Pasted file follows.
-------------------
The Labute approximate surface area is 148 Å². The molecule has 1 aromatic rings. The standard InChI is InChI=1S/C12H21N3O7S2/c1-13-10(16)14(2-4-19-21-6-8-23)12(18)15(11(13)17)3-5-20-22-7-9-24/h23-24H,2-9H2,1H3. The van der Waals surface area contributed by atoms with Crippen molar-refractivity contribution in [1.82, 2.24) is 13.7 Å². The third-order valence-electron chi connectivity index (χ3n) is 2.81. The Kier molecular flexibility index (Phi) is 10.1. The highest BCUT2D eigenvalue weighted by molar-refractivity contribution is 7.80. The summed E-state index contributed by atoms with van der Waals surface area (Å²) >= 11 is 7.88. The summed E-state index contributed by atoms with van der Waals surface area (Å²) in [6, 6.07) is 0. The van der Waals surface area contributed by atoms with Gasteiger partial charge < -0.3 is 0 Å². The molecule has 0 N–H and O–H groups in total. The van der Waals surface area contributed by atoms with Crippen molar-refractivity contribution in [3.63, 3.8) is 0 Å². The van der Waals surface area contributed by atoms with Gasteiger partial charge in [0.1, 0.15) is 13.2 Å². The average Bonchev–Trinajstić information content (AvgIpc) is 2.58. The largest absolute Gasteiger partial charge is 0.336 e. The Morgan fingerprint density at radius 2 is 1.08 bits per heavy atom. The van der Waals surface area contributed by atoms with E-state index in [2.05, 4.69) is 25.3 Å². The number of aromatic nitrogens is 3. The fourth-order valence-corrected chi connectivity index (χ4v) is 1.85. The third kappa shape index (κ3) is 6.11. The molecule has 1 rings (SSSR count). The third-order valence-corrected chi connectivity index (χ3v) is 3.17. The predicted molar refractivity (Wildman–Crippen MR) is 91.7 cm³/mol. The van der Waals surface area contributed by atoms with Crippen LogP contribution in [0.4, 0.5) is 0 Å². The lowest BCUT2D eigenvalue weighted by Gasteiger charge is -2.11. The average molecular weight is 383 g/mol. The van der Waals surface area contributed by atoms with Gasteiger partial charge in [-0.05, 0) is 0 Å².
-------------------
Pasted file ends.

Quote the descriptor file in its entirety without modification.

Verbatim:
The Labute approximate surface area is 148 Å². The molecule has 1 aromatic rings. The standard InChI is InChI=1S/C12H21N3O7S2/c1-13-10(16)14(2-4-19-21-6-8-23)12(18)15(11(13)17)3-5-20-22-7-9-24/h23-24H,2-9H2,1H3. The van der Waals surface area contributed by atoms with Crippen molar-refractivity contribution in [1.82, 2.24) is 13.7 Å². The third-order valence-electron chi connectivity index (χ3n) is 2.81. The Kier molecular flexibility index (Phi) is 10.1. The highest BCUT2D eigenvalue weighted by molar-refractivity contribution is 7.80. The summed E-state index contributed by atoms with van der Waals surface area (Å²) >= 11 is 7.88. The summed E-state index contributed by atoms with van der Waals surface area (Å²) in [6, 6.07) is 0. The van der Waals surface area contributed by atoms with Gasteiger partial charge < -0.3 is 0 Å². The molecule has 0 N–H and O–H groups in total. The van der Waals surface area contributed by atoms with Crippen molar-refractivity contribution in [3.63, 3.8) is 0 Å². The van der Waals surface area contributed by atoms with Gasteiger partial charge in [0.1, 0.15) is 13.2 Å². The average Bonchev–Trinajstić information content (AvgIpc) is 2.58. The largest absolute Gasteiger partial charge is 0.336 e. The Morgan fingerprint density at radius 2 is 1.08 bits per heavy atom. The van der Waals surface area contributed by atoms with E-state index in [2.05, 4.69) is 25.3 Å². The number of aromatic nitrogens is 3. The fourth-order valence-corrected chi connectivity index (χ4v) is 1.85. The third kappa shape index (κ3) is 6.11. The molecule has 1 rings (SSSR count). The third-order valence-corrected chi connectivity index (χ3v) is 3.17. The predicted molar refractivity (Wildman–Crippen MR) is 91.7 cm³/mol. The van der Waals surface area contributed by atoms with Crippen LogP contribution in [0.4, 0.5) is 0 Å². The lowest BCUT2D eigenvalue weighted by Gasteiger charge is -2.11. The average molecular weight is 383 g/mol. The van der Waals surface area contributed by atoms with Gasteiger partial charge in [-0.05, 0) is 0 Å².